The Scottish Premier League's chief executive is part of an endangered species. Head-hunting may be accepted in the business world where Mitchell came from, but football seems to consumed by hunting for heads. Mitchell, a 34-year-old Glaswegian, was the youngest administrator when he took over the fledgling organisation almost eight months ago; now he is a survivor in a perilous occupation. Jim Farry, his counterpart at the Scottish Football Association, had been sacked just days earlier, and Mitchell came to work on Friday to discover his counterpart at the FA Carling Premiership, Peter Leaver, had been forced to resign.
"I'm almost the longest- serving chief executive in British football," smiled Mitchell. "Football is moving at such a pace now, maybe too fast. Harold Macmillan once said events were the bane of all governments, and I suppose we are all hostage to them."
Events certainly claimed Farry, Leaver and Graham Kelly recently. Mitchell has found the landscape dramatically altered since he walked through the door of the SPL last August. "We had nothing," Mitchell declared. "But in a short space of time we have gone from zero to the driving force of Scottish football. I think we have made huge progress."
Mitchell points to pounds 70m worth of television and broadcasting contracts, which guarantee exposure and revenue over the next four years. Last Wednesday, he unveiled a new sponsor, the Bank of Scotland, who will invest almost pounds 4m. The man poached from the record industry, where he worked for Virgin/EMI in Italy, has to be considered a hit.
Some observers believe the new millennium will see the SPL usurp the 126-year-old SFA. Mitchell takes no pleasure in the SFA's troubles, but admits: "The SFA needs streamlining. Sport has been hauled into the modern business world recently. Some organisations are struggling - but unless you move with the times, time will move you very abruptly. It's not that we want to take over the SFA. We may have differing views, but I prefer the analogy of the old Soviet Union when Maggie Thatcher said of Gorbachev `He's a man we can do business with'."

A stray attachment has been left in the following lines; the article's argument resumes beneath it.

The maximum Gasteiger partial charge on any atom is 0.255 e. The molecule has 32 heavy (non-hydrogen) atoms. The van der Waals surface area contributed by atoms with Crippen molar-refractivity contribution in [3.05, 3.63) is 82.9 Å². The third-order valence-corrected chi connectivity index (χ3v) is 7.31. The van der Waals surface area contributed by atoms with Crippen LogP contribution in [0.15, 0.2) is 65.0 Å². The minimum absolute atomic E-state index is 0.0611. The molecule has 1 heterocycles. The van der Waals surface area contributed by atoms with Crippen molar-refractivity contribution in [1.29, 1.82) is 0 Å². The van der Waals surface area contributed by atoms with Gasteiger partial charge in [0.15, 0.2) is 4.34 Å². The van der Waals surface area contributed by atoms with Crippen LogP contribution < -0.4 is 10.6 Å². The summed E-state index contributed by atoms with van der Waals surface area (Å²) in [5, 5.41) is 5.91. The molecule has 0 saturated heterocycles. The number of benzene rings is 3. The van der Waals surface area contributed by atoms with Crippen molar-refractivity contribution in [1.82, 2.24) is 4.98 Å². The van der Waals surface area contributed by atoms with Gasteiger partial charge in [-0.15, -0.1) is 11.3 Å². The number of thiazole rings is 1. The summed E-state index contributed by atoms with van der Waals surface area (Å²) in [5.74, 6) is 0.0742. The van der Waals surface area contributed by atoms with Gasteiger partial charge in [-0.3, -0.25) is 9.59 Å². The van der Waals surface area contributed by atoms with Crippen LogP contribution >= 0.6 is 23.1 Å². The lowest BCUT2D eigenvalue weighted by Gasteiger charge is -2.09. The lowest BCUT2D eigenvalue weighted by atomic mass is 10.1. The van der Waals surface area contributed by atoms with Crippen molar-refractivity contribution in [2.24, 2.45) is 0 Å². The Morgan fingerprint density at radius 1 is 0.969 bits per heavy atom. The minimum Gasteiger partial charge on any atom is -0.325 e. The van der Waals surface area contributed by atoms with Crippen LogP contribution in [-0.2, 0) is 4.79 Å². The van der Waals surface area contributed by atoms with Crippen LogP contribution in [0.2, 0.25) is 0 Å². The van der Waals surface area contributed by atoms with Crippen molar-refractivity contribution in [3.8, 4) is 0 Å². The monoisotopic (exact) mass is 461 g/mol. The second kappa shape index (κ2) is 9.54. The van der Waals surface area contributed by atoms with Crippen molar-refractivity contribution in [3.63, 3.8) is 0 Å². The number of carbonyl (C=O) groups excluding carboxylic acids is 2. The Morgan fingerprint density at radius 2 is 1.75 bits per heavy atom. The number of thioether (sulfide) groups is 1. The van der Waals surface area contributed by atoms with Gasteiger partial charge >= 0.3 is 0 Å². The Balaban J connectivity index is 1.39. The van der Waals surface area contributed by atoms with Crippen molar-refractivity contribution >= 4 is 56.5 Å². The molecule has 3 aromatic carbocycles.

Mitchell has been doing so much business that he has found plenty of admirers asking to see his blueprint. "I was at a meeting of European Leagues recently, and I was approached by other leagues asking to copy our model. I make no bones about the fact that we copied the English Premiership. Our product on the pitch has to improve a lot, but off it, I reckon we are in the top three. The bigger leagues, such as Spain or Italy, have more problems in terms of keeping television rights or centralised marketing."
Like the English Premiership, Sky's millions are the foundations of the empire. Maybe the pounds 45m is loose change in comparison, but Mitchell says: "That money has to be spent wisely, and invested in youth football as well as big transfers. We have to get our product right for the future too.
"Sky are our major partners. Hopefully, three years down the line they will want to renew the deal, or, it may be with others. Digital is going to change everything and there will be a lot of competition by then."
Scotland's Premier League is at present seen in 120 countries through a highlights package. "At the moment, the money isn't as important from that deal as the exposure," says Mitchell who could have been in front of the cameras himself. When Sky covered Italian football eight years ago, he undertook the role James Richardson on C4 has now turned into what many view as the best job in football. "No, this is," assures Mitchell. "I've got the chance to be at the centre of Scotland's national game - that is gratifying."Reuse content